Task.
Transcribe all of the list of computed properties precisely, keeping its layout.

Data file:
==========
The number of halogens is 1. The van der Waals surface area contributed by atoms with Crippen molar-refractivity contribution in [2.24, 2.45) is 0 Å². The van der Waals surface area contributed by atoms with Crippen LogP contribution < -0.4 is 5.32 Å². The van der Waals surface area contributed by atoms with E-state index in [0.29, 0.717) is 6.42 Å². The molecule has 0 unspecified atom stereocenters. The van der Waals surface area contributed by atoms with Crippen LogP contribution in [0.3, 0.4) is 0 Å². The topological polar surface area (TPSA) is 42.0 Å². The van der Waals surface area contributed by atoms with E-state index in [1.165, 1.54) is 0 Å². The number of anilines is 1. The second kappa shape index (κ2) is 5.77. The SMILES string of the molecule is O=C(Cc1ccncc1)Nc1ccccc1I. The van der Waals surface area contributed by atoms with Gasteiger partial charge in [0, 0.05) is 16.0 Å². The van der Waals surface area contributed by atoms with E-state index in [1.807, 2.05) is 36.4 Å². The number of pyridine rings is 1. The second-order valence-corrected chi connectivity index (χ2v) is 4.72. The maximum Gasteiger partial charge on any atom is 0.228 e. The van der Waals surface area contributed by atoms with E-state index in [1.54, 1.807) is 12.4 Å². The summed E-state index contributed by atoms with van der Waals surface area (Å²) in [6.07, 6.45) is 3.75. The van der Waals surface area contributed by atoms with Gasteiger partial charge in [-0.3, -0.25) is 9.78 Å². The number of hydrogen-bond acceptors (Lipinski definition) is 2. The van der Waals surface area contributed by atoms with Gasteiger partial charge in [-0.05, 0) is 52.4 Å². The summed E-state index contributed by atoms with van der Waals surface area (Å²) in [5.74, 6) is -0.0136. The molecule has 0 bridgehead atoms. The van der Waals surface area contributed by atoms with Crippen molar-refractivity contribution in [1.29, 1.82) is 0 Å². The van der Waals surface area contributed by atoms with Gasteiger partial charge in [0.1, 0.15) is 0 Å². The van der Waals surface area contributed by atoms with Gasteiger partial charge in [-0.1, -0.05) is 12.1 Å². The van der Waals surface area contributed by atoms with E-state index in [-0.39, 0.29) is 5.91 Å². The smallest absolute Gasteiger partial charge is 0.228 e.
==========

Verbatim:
The number of halogens is 1. The van der Waals surface area contributed by atoms with Crippen molar-refractivity contribution in [2.24, 2.45) is 0 Å². The van der Waals surface area contributed by atoms with Crippen LogP contribution < -0.4 is 5.32 Å². The van der Waals surface area contributed by atoms with E-state index in [0.29, 0.717) is 6.42 Å². The molecule has 0 unspecified atom stereocenters. The van der Waals surface area contributed by atoms with Crippen LogP contribution in [0.3, 0.4) is 0 Å². The topological polar surface area (TPSA) is 42.0 Å². The van der Waals surface area contributed by atoms with E-state index in [1.165, 1.54) is 0 Å². The number of anilines is 1. The second kappa shape index (κ2) is 5.77. The SMILES string of the molecule is O=C(Cc1ccncc1)Nc1ccccc1I. The van der Waals surface area contributed by atoms with Gasteiger partial charge in [0, 0.05) is 16.0 Å². The van der Waals surface area contributed by atoms with E-state index in [1.807, 2.05) is 36.4 Å². The number of pyridine rings is 1. The second-order valence-corrected chi connectivity index (χ2v) is 4.72. The maximum Gasteiger partial charge on any atom is 0.228 e. The van der Waals surface area contributed by atoms with E-state index in [1.54, 1.807) is 12.4 Å². The summed E-state index contributed by atoms with van der Waals surface area (Å²) in [6.07, 6.45) is 3.75. The van der Waals surface area contributed by atoms with Gasteiger partial charge in [-0.3, -0.25) is 9.78 Å². The number of hydrogen-bond acceptors (Lipinski definition) is 2. The van der Waals surface area contributed by atoms with Gasteiger partial charge in [-0.05, 0) is 52.4 Å². The summed E-state index contributed by atoms with van der Waals surface area (Å²) in [5.74, 6) is -0.0136. The molecule has 0 bridgehead atoms. The van der Waals surface area contributed by atoms with Crippen molar-refractivity contribution in [1.29, 1.82) is 0 Å². The van der Waals surface area contributed by atoms with Gasteiger partial charge in [0.1, 0.15) is 0 Å². The van der Waals surface area contributed by atoms with Gasteiger partial charge in [-0.1, -0.05) is 12.1 Å². The van der Waals surface area contributed by atoms with E-state index in [-0.39, 0.29) is 5.91 Å². The smallest absolute Gasteiger partial charge is 0.228 e.